Los Angeles – Workers at California’s March Air Reserve Base and their families have been verbally attacked in person and on social media by people fearing their proximity to the 195 Americans under quarantine at the base after fleeing China amid the coronavirus outbreak, Riverside County officials said Monday.

“Please understand that people on and off the base are not at increased risk for exposure to the new virus, and we don’t restrict people who don’t actually pose any risk,” public health officer Dr. Cameron Kaiser said in a letter to the community.

“They have had no contact with the evacuees, whose area is fully separated from base personnel. You do not need to exclude household or family members of MARB personnel, nor do you need to require them to obtain unnecessary ‘clearance letters’ from a physician or health authority. They pose no greater risk than anyone else.”

Kaiser said that some base workers have been accosted while in uniform.

To date, no one at the base has tested positive for the novel coronavirus, including two children who were hospitalized for fevers and have since tested negative for the virus. Only 12 cases have been confirmed in the U.S., six of which are in California.

Kaiser said that officials in Riverside do not expect any positive cases to surface among the group, which landed at the base on Jan. 29.

Unlike medical staff, including health care workers from the Centers for Disease Control and Prevention and nurses from Riverside University Health System-Public Health, base workers have not been in direct contact with the group, which has been placed under a 14-day quarantine. The CDC has previously said that quarantined individuals do not pose a threat to the larger community.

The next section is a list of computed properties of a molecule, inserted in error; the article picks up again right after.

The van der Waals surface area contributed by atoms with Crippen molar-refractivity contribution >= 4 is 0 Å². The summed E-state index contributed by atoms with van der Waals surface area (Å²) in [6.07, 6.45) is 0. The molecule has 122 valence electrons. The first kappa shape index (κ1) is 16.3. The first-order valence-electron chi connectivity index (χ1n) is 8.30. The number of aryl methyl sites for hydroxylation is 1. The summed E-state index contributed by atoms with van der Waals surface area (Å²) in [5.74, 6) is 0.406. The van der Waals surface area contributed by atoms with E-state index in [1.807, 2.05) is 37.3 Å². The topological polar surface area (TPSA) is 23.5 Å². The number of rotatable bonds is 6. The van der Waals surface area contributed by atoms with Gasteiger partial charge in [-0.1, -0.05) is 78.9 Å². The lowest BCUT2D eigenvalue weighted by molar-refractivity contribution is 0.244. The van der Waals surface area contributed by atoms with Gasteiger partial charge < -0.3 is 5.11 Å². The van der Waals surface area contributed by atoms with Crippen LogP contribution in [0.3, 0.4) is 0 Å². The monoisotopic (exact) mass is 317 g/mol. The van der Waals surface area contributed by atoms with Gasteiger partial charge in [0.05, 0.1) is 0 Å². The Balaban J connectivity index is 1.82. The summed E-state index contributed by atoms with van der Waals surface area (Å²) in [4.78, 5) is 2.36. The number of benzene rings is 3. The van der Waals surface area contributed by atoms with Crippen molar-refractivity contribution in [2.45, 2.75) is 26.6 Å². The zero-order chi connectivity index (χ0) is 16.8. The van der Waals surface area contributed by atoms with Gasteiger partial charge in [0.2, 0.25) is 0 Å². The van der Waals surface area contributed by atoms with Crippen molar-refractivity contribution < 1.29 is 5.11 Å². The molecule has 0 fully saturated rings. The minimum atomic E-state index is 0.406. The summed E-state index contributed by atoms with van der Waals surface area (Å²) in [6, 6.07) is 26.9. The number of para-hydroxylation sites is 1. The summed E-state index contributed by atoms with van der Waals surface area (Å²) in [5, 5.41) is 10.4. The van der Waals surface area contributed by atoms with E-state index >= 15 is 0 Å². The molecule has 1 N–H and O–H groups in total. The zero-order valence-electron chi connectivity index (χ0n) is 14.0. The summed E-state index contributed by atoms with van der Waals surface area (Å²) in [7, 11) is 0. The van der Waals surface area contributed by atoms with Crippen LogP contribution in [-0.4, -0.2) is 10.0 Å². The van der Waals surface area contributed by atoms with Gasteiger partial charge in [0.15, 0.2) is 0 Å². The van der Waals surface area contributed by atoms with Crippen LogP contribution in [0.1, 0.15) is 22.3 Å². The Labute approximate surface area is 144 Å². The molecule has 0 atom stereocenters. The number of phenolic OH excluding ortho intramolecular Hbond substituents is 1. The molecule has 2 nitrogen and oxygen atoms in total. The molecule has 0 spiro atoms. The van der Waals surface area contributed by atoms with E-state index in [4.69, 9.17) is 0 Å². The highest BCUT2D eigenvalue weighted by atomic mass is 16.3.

The CDC mandated a quarantine – the first in more than 50 years – on Jan. 31 for those fleeing the epicenter of the virus in Wuhan, China. The order, which did not align with the World Health Organization’s recommendation advising against travel bans, has prompted health workers to scramble and stirred panic within communities.

There is no clear explanation for why the U.S. government issued a mandatory quarantine. While a quarantine is one of the only tools that may help mitigate the spread of the virus, as no vaccine currently exists, experts have said it’s difficult to measure the effectiveness of a modern-day quarantine – a practice developed in the 14th century in Italy to prevent plague epidemics from spreading to coastal cities from ships that had returned to port in Venice.

The coronavirus outbreak was confirmed before it hit American soil, unlike the 2009 H1N1 influenza, commonly known as the swine flu – a disease that infected more than 60 million and killed more than 12,000 in the U.S. but did not result in a mandatory quarantine order. Dr. Nancy Messonnier, director of the CDC’s National Center for Immunization and Respiratory Diseases, said that while a quarantine is unprecedented, officials hope it will keep the virus contained, as it’s believed to be traveling directly from China.

Politics also could have something to do with the decision, said Jennifer Nuzzo, senior scholar at the Johns Hopkins Center for Health Security.

“I do believe that politics played a role in our decision to implement these quarantines and travel (restrictions). It’s not what health officials were talking about a few days earlier,” she said, adding that politicians’ calling on the government to expand efforts is a “knee-jerk” reaction whenever a new virus emerges.

The State Department has said that more than 800 people have been evacuated from Wuhan. The majority have remained in quarantine at facilities in California tapped by the Department of Defense.

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